Being both a Major League baseball player and the son of one can be a blessing or a curse. Or both. Toronto rookie right-hander Kyle Drabek will have to wait awhile to see where his last name takes him.

His father, Doug Drabek, began pitching for the Pirates in 1987, the year Kyle was born. It was the second of his 13 big league seasons, including six with Pittsburgh and four with Houston.

Kyle was Philadelphia's first-round draft pick in 2006, underwent Tommy John surgery in 2008 and was part of the trade that sent Roy Halladay from the Blue Jays to the Phillies after the 2009 season.

Drabek made his first three Major League starts with the Blue Jays last September and lost all of them, but was a candidate from the opening of Spring Training to make the starting rotation.

Carrying the same last name as a famous big league father gets a young man noticed and opens doors for him. Then again, that surname can carry with it the kind of pressure to perform at least as well as the parent, something the offspring of non-players never have to bear.

Pete Rose Jr.'s big league career lasted 11 games with the 1997 Reds, 3,551 fewer than his father played in 24 seasons. On the other hand, the careers of Cal Ripken Jr., Roberto Alomar and Ken Griffey Jr. far surpassed their fathers'. The first two are in the Hall of Fame and Griffey, who retired last June, is sure to be a first-ballot inductee in 2016.

Doug Drabek didn't have Hall of Fame credentials, but his 22-6 record and 2.76 ERA in 1990 earned him the National League Cy Young Award. "It wasn't until high school," Kyle said, "that I began learning what he'd had to do to get it."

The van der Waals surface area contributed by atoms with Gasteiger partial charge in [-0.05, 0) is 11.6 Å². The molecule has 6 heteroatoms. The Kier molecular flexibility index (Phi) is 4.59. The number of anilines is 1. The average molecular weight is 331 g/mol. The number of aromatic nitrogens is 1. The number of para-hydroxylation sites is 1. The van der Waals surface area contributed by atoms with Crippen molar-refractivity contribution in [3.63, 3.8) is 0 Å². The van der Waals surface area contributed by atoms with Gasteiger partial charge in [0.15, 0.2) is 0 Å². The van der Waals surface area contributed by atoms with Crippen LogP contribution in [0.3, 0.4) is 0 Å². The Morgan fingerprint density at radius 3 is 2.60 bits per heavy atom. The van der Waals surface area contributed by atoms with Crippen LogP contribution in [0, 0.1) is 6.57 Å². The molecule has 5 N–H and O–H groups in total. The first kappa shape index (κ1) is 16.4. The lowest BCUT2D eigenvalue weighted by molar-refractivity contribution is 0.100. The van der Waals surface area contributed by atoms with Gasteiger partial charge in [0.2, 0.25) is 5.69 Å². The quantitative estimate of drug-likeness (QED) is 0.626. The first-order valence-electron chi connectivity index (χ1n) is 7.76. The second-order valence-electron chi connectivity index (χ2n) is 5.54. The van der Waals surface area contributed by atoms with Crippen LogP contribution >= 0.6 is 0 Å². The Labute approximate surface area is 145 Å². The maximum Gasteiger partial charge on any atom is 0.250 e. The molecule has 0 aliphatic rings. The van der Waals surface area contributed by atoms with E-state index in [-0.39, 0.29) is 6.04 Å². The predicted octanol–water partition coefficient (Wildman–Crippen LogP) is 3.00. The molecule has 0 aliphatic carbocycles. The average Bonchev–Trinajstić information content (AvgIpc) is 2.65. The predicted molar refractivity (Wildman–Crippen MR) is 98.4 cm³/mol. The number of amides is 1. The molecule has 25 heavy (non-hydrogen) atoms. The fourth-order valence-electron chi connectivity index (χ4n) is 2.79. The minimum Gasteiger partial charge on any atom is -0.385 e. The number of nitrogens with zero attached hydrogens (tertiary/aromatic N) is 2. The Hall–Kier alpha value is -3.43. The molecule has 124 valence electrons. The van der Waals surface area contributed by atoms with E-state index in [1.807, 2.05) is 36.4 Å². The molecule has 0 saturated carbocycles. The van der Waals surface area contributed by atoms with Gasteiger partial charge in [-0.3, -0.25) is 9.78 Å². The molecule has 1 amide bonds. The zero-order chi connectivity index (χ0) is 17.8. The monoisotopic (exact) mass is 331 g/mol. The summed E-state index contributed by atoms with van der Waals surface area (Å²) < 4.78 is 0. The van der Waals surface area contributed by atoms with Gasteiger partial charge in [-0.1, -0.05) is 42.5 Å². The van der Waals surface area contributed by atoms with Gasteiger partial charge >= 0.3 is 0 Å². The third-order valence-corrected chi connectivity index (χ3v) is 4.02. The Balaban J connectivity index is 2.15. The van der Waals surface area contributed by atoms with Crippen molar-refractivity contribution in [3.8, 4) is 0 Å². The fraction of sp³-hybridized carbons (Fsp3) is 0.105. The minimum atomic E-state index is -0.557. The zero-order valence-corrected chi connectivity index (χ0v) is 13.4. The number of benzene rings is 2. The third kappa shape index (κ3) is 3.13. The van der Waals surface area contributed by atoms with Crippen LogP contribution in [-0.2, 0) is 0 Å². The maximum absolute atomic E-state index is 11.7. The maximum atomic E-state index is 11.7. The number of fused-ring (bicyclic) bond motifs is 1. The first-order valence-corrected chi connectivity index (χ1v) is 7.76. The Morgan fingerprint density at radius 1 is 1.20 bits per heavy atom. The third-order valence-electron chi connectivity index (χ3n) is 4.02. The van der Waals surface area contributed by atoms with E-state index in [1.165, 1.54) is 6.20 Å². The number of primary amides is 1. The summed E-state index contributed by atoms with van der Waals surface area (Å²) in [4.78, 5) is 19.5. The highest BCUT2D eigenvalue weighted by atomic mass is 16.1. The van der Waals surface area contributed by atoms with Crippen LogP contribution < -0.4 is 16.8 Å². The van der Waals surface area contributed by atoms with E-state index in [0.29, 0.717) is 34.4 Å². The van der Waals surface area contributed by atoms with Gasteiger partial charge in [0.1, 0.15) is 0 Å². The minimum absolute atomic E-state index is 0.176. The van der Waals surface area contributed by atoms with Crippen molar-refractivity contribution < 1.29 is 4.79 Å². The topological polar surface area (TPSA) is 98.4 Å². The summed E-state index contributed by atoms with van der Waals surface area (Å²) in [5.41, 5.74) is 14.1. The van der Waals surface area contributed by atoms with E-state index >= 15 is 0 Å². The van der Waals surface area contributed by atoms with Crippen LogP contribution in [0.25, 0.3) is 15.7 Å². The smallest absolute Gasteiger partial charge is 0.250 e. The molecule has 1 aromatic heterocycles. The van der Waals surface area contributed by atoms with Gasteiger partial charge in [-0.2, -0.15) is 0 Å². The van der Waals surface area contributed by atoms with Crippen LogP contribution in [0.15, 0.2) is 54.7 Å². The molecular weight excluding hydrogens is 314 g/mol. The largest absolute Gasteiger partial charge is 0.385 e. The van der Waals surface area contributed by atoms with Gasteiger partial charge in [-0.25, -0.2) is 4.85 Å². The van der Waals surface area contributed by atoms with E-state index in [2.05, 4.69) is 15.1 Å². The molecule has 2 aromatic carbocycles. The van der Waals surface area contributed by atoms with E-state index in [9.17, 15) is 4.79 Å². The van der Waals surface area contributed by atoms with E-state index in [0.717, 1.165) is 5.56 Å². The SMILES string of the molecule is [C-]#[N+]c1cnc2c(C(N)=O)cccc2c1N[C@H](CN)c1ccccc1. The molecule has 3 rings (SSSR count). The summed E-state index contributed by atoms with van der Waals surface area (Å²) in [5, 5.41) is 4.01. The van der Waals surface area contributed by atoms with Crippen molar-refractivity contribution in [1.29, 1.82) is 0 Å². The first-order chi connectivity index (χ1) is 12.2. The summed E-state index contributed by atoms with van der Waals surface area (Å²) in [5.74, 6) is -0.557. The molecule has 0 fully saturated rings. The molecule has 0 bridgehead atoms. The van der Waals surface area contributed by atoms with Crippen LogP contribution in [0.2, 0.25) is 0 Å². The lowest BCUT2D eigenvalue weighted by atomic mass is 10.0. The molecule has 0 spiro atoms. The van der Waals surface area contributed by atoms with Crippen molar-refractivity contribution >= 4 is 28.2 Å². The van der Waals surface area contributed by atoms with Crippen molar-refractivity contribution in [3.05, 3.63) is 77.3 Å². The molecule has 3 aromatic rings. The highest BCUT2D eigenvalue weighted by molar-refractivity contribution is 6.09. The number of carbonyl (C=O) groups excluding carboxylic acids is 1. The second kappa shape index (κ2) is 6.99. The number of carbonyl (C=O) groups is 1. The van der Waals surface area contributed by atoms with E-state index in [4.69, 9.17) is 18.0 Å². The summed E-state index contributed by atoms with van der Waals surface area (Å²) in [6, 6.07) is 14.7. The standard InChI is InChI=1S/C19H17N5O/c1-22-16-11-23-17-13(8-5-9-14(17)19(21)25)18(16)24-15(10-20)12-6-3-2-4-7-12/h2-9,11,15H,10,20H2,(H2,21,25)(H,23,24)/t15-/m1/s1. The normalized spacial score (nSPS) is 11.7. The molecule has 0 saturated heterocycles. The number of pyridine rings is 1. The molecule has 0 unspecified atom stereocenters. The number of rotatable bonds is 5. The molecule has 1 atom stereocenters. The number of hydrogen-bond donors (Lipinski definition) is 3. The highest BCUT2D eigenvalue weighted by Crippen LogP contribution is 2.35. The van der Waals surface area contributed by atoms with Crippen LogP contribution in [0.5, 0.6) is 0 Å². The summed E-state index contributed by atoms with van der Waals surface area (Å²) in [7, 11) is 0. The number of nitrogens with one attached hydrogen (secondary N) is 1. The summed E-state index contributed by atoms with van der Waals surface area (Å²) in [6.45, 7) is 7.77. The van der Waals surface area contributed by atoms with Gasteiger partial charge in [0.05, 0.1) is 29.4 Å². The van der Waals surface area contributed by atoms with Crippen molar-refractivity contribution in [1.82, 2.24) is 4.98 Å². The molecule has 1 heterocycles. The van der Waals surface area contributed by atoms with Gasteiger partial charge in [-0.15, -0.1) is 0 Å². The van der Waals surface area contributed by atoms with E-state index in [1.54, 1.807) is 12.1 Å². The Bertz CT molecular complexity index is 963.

As Kyle began following in his footsteps, Doug told his son that his last name might raise people's expectations.

"We talked, maybe a couple of times, about the pressure he might face," said Doug, pitching coach for the Visalia Rawhide, Arizona's farm team in the Class A California League. "I told him, 'Just go out and be yourself, do what you can do and don't worry about anything else.'"

Being the son of a Major Leaguer means not having a father around for weeks at a time. "That was kind of bad," Kyle said, "but when he got home it was that much better."

When Kyle and Justin, his older brother, were young, their father had the wisdom to avoid trying to teach them too early how to pitch.

"Dad stayed away, really," Kyle said. "He just let us go out there and play and have the coaches of the teams coach us. It wasn't really until high school -- my sophomore, junior and senior years -- when he got into the more serious talk with pitching, different pitches and work that I needed to do.

"If we hadn't wanted to play he wouldn't have cared. I think it was just that watching him when we actually started playing, it was so much fun that we knew that's what we wanted to do."

Justin gave it a shot, but never got beyond playing 2006-08 with Independent League teams. He then shifted his attention to a career in golf.

"I was a lot bigger than Kyle when we were younger," Justin said. "I threw harder than him at the time, but he passed me once high school hit. By then, the only 'big-brother' advice I could give him about baseball was 'Don't mess it up.'"

Bruce Lowitt is a freelance writer based in Tampa, Fla.